The MIT and BSD Licenses were two of the earliest open source licenses. Because these licenses are relatively straightforward and illustrate some of the basic principles of open source licensing, they are described here first. The MIT (or X), BSD, and Apache Licenses are classic open source licensing software licenses and are used in many open source projects. The most well-known of these are probably the BSDNet and FreeBSD Unix-like operating systems and the Apache HTTP Server.
These licenses, as applied to the original licensed code, allow that code to be used in proprietary software and do not require that open source versions of the code be distributed. Code created under these licenses, or derived from such code, may go "closed" and developments can be made under that proprietary license, which are lost to the open source community. For the same reason, however, these licenses are very flexible and compatible with almost every form of open source license.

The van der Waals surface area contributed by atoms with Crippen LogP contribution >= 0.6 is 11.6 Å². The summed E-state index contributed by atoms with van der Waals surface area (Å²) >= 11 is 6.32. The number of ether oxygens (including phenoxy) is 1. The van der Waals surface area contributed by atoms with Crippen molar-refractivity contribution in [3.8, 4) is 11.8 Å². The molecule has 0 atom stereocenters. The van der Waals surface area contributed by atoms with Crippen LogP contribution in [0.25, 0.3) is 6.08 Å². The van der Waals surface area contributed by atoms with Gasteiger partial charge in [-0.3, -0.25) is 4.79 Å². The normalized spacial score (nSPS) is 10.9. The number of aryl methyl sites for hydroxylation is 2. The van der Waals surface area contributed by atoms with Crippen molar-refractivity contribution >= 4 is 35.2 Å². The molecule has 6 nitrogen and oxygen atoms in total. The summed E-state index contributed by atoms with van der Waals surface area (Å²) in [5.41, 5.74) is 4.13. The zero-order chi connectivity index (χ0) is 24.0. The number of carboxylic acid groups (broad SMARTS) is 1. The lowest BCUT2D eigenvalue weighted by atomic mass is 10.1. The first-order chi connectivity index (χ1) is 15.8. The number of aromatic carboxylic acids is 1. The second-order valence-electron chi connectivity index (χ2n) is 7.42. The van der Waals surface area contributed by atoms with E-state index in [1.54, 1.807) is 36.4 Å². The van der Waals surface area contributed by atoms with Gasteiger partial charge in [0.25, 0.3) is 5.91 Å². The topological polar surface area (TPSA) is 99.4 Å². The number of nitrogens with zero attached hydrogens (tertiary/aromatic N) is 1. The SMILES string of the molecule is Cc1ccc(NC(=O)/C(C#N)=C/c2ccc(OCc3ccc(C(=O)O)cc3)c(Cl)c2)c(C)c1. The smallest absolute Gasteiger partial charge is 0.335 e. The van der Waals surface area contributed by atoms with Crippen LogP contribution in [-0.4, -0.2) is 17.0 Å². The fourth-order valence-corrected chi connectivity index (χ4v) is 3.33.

If you're interested in licenses that keep code from being used in proprietary software, look ahead to Chapter 3.
The Academic Free License is a somewhat more elaborate license, embodying many of the same provisions found in the MIT, BSD, and Apache Licenses; in addition, it includes certain clauses addressing the application of patent rights to open source software.